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The Effect of Court-Ordered Hiring Quotas on the Composition and Quality of Police

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  • Justin McCrary
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    Abstract

    Arguably the most aggressive affirmative action program ever implemented in the United States was a series of court-ordered racial hiring quotas imposed on municipal police departments. My best estimate of the effect of court-ordered affirmative action on workforce composition is a 14 percentage point gain in the fraction African American among newly hired officers. Evidence on police performance is mixed. Despite substantial black-white test score differences on police department entrance examinations, city crime rates appear unaffected by litigation. However, litigation lowers slightly both arrests per crime and the fraction black among serious arrestees.

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    Bibliographic Info

    Paper provided by National Bureau of Economic Research, Inc in its series NBER Working Papers with number 12368.

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    Date of creation: Jul 2006
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    Publication status: published as McCrary, Justin. "The Effect of Court-Ordered Hiring Quotas on the Composition and Quality of Police." American Economic Review 97, 1 (2008): 318-353.
    Handle: RePEc:nbr:nberwo:12368

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    1. John J. Donohue III & James Heckman, 1991. "Continuous Versus Episodic Change: The Impact of Civil Rights Policy on the Economic Status of Blacks," NBER Working Papers 3894, National Bureau of Economic Research, Inc.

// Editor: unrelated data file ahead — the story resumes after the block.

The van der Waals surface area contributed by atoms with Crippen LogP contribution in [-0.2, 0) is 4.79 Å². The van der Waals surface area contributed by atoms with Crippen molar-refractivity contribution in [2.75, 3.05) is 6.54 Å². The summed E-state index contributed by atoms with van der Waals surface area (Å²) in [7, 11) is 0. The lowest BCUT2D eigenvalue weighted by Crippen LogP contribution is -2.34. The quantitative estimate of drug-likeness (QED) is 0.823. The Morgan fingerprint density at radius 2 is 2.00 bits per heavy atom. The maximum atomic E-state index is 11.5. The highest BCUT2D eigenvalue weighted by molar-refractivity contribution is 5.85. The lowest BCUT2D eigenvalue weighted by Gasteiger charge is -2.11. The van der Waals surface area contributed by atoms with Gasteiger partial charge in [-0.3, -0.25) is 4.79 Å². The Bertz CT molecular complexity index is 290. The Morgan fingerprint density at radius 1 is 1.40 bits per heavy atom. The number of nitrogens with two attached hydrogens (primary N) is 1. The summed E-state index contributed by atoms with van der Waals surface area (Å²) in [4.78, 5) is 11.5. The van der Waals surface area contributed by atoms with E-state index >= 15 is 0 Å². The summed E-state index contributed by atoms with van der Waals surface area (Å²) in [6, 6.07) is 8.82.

2. Jonathan S. Leonard, 1984. "Antidiscrimination or Reverse Discrimination: The Impact of Changing Demographics, Title VII, and Affirmative Action on Productivity," Journal of Human Resources, University of Wisconsin Press, vol. 19(2), pages 145-174.
    3. James J. Heckman & Kenneth I. Wolpin, 1976. "Does the contract compliance program work? An analysis of Chicago data," Industrial and Labor Relations Review, ILR Review, Cornell University, ILR School, vol. 29(4), pages 544-564, July.
    4. Kate L. Antonovics & Brian G. Knight, 2004. "A New Look at Racial Profiling: Evidence from the Boston Police Department," NBER Working Papers 10634, National Bureau of Economic Research, Inc.
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    6. Orley Ashenfelter & James Heckman, 1974. "Measuring the Effect of an Antidiscrimination Program," Working Papers, Princeton University, Department of Economics, Industrial Relations Section. 432, Princeton University, Department of Economics, Industrial Relations Section..
    7. Altonji, Joseph G. & Blank, Rebecca M., 1999. "Race and gender in the labor market," Handbook of Labor Economics, Elsevier, in: O. Ashenfelter & D. Card (ed.), Handbook of Labor Economics, edition 1, volume 3, chapter 48, pages 3143-3259 Elsevier.
    8. Donohue, John J, III & Levitt, Steven D, 2001. "The Impact of Race on Policing and Arrests," Journal of Law and Economics, University of Chicago Press, University of Chicago Press, vol. 44(2), pages 367-94, October.
    9. Davidson, James, 1994. "Stochastic Limit Theory: An Introduction for Econometricians," OUP Catalogue, Oxford University Press, Oxford University Press, number 9780198774037, October.
    10. Jacobson, Louis S & LaLonde, Robert J & Sullivan, Daniel G, 1993. "Earnings Losses of Displaced Workers," American Economic Review, American Economic Association, American Economic Association, vol. 83(4), pages 685-709, September.
    11. Decker, Scott H. & Smith, Russell L., 1980. "Police minority recruitment: A note on its effectiveness in improving black evaluations of the police," Journal of Criminal Justice, Elsevier, Elsevier, vol. 8(6), pages 387-393.
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